I have done births in just about every position and dominance has not been a problem.


HOORAH! How nice to meet another south paw! The answers I have had range from, ‘You have to change the scissors to your right hand,’ to, ‘It won’t make any difference’.

One consultant I asked (thinking they might be able to shed some light on the problem!) said that if I cut left-handed I would sever the woman’s Bartholins Gland. Now, forgive me for being a student, but I always thought that we had Bartholins on BOTH sides!

As I see it, as with everything else, the midwifery world is mainly right-handed and hasn’t had to think of opposites before!


When I trained, which was in the mid 1980s, as a left-hander I found it extraordinarily difficult to do some things. Palpation wasn’t easy, but this was because all (and I mean all) beds and examination couches were against the wall, which meant that things had to be done from the right side. So I learnt to do this right-handed. Assisting at the birth was different, but only in that I wasn’t allowed to move round to the other side; excuses for this were, ‘there isn’t room for the trolley on that side’, the emergency bell is on the other side’, ‘you’ll be in the way if we need the resuscitaire’ (!) and so forth. So I gritted my teeth, practised ambidexterity, and vowed that when I qualified I would stand, sit or kneel where I damn well liked, as long as I didn’t get in my client’s way. This I have done. I can now palpate with insouciance from either side, I learnt to suture from a fellow left hander and remember that in the old days left handers had their left hand tied behind their backs to discourage its use. We have made progress!


We no longer insist that left-handed students practise in a right-handed way. They can palpate and assist births from the side of the bed that is most comfortable to them, and also undertake manoeuvers in the most comfortable way.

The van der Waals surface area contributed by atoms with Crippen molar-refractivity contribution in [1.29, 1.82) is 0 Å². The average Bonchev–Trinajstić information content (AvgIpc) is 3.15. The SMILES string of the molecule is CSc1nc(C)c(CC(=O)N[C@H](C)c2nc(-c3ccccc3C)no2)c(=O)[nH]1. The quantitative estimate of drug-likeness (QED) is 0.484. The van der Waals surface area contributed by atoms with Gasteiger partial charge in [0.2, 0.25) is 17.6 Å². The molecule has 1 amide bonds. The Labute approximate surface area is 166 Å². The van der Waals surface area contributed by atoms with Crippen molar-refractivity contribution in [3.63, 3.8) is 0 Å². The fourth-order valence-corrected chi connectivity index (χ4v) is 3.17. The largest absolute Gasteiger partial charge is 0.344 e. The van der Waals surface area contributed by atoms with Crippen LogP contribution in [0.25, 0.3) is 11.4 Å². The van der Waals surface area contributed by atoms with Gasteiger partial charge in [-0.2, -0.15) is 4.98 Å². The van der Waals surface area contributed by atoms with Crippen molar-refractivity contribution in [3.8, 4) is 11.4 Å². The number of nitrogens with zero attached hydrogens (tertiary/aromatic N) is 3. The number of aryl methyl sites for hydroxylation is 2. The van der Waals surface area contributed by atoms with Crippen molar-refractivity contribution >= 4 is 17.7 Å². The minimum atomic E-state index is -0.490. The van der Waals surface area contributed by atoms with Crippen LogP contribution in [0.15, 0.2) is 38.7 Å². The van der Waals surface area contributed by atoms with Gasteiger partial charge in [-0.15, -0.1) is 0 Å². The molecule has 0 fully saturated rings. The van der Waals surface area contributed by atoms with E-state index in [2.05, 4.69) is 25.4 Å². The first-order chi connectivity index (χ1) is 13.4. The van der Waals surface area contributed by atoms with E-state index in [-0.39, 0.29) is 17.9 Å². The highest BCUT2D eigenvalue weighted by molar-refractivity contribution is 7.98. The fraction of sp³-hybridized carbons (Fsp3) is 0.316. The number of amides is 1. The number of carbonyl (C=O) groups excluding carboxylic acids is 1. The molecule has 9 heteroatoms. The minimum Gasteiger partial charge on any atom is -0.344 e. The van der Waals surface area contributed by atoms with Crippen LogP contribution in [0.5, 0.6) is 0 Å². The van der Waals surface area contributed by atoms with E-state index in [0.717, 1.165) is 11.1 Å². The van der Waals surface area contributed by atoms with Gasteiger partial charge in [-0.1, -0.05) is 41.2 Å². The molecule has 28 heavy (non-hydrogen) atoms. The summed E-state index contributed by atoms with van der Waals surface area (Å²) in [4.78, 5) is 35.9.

Students may also assist mothers in giving birth in the position of their choice, on or off the bed. Although students find guidelines helpful, we are doing students a disservice if we insist that they assist women in a way that is contrary to their desires or instincts. It restricts autonomy of the mother and the student.

The only practice that I have questioned is that of episiotomy. I was once asked by a doctor (before the days of midwives suturing) to undertake a left sided episiotomy, because the doctor found it easier to suture. I had no problem with this, but I feel that it is unfair to do a left-sided episiotomy if a woman has previously had a right-sided one. Having a scar on both sides of the perineum can increase discomfort and the amount of scarred tissue. So I believe that this should be discussed with the woman and it should be her choice.

I think the practice of doing everything in a right-handed way is rooted in the same attitude that insisted that children write and eat with their right hand. It is discriminatory and discrimination is unethical.


As a child I was made to write with my right hand at school. I have been lucky and reaped the benefits now (although I don’t advocate it and my left-handed daughter will not be prejudiced against if I can help it) but I now consider myself to be ambidextrous. My hands work in co-dominance. I find it great at the moment (1st year student) I can take blood either handed and blood pressure using either hand and it makes no difference to me what side I palpate from and hopefully it will mean that it won’t matter if my mentors are left- or right-handed!


As a righthander, I can only do things from the women’s right side. Even when the bed/couch is against a wall, I have to push it forward to examine the women. I’ve never tried to do anything left-handed. I suppose it’s a bit like the challenge of vaginal examination in an all-fours position – you just have to think harder.


AH updated 22 April 2002